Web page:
My grading was set for June... At the black and brown belt course in Plymouth. This was when I was very thankful I'd made the effort to attend the course there the previous year - I knew where the dojo was and somehow it helped having been there before, especially as mr Tom Tom has difficulty with the Plymouth dojo address!

I tried not to get too concerned about the grading itself... I had done the training, Sensei felt I was ready, and if I failed then, well, there was always the next course. I was going to give it my all and could do no more than that.

The day itself went in a flash. I didn't hold back during the training, having the faith that I was fit enough and prepared enough to give my all right through. By the end of the training session my gi was wet through - it was a brilliant but challenging session, with Sensei O'Donnell warming us up and then Sensei Dewey 8th Dan (SEKU Chief Instructor), taking us through Tekkie Sandan, with various aspects of its Bunkai. It allowed me the opportunity of letting the training push thoughts of the grading out of my mind. I changed into a fresh gi and then my nerves started to build a bit. Breakfast seemed a long way away but I couldn't eat anything. I was very grateful for the bottles of energy drink I'd filled my bag with.

It seemed like forever before we were called in for our grading... There were five of us, three up for their Nidan and two of us for Shodan.

As we finally lined up I started to feel rather short, small and insignificant next to my fellow Shodan grader who seemed to be seven foot tall! Kumite was going to be fun! Well I told myself, it wasn't just me - Rob who was going for his Nidan was also flanked by two giants!

The grading passed in a blur. I have no idea how I passed, I seemed to make so many mistakes but I just kept on going. Throughout I kept saying to myself, 'I want it!' When my hip delivered a jarring pain, when my calf cramped up, when I felt my body yelling slow down, I pushed it out of my mind and refused to listen.

When it came to jiu ippon and I found myself gazing up at my seven foot opponent (he was probably only six foot, but he seemed huge!), who was very good, but approaching it more with competition kumite style, I almost let myself get psyched out, especially when he threw a mean mai geri at me. I remember thinking 'no one is going to get me... I want this, I can do this!! My next kia was louder, I felt my determination growing when it could have withered. I think that was the turning point. To be honest I thought I'd already messed up, but told myself I had nothing to lose. I think that's what took me though to pass. I refused to let my mistakes bother me. Fought back against those nerves that had my hands shaking and had led to some silly mistakes.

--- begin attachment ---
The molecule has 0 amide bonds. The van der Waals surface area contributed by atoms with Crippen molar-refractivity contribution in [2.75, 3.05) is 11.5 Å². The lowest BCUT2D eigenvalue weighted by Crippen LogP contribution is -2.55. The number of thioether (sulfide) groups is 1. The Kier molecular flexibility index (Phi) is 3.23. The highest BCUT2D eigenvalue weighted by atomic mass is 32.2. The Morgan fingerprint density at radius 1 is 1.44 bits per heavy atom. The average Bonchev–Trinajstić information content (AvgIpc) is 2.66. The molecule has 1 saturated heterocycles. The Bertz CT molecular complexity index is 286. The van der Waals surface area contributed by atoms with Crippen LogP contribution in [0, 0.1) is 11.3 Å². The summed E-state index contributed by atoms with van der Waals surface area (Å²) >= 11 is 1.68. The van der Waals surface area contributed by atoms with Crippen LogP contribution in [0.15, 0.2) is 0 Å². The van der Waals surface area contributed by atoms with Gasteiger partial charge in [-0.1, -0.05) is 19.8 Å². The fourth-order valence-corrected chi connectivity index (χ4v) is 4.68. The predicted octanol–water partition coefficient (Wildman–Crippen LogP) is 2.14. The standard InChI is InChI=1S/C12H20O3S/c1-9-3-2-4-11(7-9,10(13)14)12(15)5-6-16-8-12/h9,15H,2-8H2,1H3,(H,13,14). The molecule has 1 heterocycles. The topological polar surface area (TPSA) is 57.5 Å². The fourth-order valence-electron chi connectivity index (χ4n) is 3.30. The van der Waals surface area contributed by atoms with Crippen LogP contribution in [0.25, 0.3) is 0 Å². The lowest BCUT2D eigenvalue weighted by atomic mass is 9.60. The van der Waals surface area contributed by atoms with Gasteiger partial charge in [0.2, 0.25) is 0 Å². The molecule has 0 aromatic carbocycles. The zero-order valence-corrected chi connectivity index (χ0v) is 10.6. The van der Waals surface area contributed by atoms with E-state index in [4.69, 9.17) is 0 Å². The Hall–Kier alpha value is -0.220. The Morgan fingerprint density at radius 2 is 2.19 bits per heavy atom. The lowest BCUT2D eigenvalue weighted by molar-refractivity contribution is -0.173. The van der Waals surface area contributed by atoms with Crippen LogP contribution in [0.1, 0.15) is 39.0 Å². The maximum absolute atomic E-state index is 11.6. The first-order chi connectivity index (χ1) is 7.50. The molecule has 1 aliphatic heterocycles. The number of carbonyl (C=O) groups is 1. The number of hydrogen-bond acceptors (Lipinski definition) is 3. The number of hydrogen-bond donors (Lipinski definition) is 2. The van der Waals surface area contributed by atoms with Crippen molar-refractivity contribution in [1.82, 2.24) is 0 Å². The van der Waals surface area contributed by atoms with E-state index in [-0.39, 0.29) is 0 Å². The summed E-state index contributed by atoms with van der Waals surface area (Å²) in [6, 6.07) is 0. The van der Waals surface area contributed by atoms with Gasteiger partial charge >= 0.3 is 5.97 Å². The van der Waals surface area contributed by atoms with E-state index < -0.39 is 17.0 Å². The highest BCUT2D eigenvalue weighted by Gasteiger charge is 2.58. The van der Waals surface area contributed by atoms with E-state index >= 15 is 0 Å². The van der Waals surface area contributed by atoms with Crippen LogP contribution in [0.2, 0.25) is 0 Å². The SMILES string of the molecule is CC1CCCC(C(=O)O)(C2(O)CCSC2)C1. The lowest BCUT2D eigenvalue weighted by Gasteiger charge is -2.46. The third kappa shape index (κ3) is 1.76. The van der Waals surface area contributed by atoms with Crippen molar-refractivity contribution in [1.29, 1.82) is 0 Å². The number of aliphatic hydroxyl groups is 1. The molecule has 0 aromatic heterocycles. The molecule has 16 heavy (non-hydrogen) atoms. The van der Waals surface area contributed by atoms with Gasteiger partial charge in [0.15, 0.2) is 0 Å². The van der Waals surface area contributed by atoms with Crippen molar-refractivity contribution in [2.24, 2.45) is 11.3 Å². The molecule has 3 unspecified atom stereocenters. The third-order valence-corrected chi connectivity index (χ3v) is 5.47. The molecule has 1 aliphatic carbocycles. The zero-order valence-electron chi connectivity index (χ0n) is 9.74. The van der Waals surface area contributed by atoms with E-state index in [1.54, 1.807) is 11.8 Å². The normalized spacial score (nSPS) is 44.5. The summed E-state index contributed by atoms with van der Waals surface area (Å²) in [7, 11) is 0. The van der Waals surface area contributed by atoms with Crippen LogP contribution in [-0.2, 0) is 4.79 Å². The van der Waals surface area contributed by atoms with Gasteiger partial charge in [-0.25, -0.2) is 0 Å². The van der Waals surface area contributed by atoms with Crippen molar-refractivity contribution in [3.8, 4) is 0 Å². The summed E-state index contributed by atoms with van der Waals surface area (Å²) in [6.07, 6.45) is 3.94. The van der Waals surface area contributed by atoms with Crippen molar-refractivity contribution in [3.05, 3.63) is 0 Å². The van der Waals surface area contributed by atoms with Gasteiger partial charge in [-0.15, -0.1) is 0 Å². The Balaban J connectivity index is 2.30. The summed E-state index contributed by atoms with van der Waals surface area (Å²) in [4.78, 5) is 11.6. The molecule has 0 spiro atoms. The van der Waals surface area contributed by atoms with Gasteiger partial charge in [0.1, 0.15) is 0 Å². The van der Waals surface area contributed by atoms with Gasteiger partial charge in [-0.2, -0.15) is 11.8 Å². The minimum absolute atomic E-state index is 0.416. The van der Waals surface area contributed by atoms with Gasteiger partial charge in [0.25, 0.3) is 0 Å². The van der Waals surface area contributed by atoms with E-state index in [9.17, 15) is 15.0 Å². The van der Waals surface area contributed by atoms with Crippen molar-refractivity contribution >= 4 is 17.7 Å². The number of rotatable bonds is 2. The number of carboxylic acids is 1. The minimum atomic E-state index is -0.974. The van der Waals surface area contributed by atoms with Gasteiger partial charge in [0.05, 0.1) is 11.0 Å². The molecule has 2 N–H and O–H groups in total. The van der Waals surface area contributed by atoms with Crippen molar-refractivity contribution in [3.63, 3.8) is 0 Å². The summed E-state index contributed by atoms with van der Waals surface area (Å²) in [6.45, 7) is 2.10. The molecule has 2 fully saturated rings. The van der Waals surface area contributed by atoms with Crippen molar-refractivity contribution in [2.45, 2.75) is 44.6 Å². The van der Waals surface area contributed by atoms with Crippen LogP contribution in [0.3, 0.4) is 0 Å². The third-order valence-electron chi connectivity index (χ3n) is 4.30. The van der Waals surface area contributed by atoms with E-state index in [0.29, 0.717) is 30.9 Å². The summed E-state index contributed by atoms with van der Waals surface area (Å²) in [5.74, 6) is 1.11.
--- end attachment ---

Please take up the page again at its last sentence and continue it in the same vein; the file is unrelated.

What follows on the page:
I have always felt freestyle is my weak point, but I simply threw everything I had left at it, and then it was over. I walked back to the changing room and wanted to burst into tears but I didn't. I had given everything. I hadn't delivered my best performance, but I had delivered the best I could on the day. I had no more to give. If it wasn't enough... Well then I would be back in October... And I would keep coming back until I got it. As it was, although I would be back at the next black and brown belt course, it would be on my pathway to Nidan...

In the car on the way home I didn't feel elated, nor was it an anticlimax. It just felt like a step. It felt like I had fought myself, my self doubt, my nerves and it was both physically and emotionally draining. Oscar Wild once said 'Be yourself, everyone else is taken.' I had needed those words to stand my ground against my bigger, younger opponents. I had taken another step forward  in my growth as a person and as a karateka. My real training had begun.

Things that got me through
1. Not giving up
2. Being fit physically
3. My physio who had done so much work on my hip injury that I barely noticed it
4. The amazing scones, jam and earl grey tea at the magic Chidock tea rooms
5. The four black and brown belt courses and Holland Easter training courses I had done
6. Faith in myself and my training
7. The amazing, positive attitude and support of the whole dojo
8. Most important of all Regular Dojo Training - especially on those evenings when a relaxing evening and glass of wine were calling and I dragged myself to the dojo instead



Karate Day time lessons

Daytime Karate lessons are now being held on Thursday mornings at the Castle St, Portchester,  Day Centre. For further information please ring 07713284430 or email mvodonnell@portchesterkarate.co.uk

These classes are for a range of people with varying abilities and in particular for the older and fairly active person that would like to benefit from the health aspects of practicing Karate and at the same time exercising their minds in the learning of new skills.

Existing students of Karate are also catered for in the lessons. In particular those on shift work and others that cannot get to their regular training lessons.

Further information

For the Portchester Karate Club and clubs in other areas or different training times, please email modonnell@portchesterkarate.co.uk or telephone 07713284430.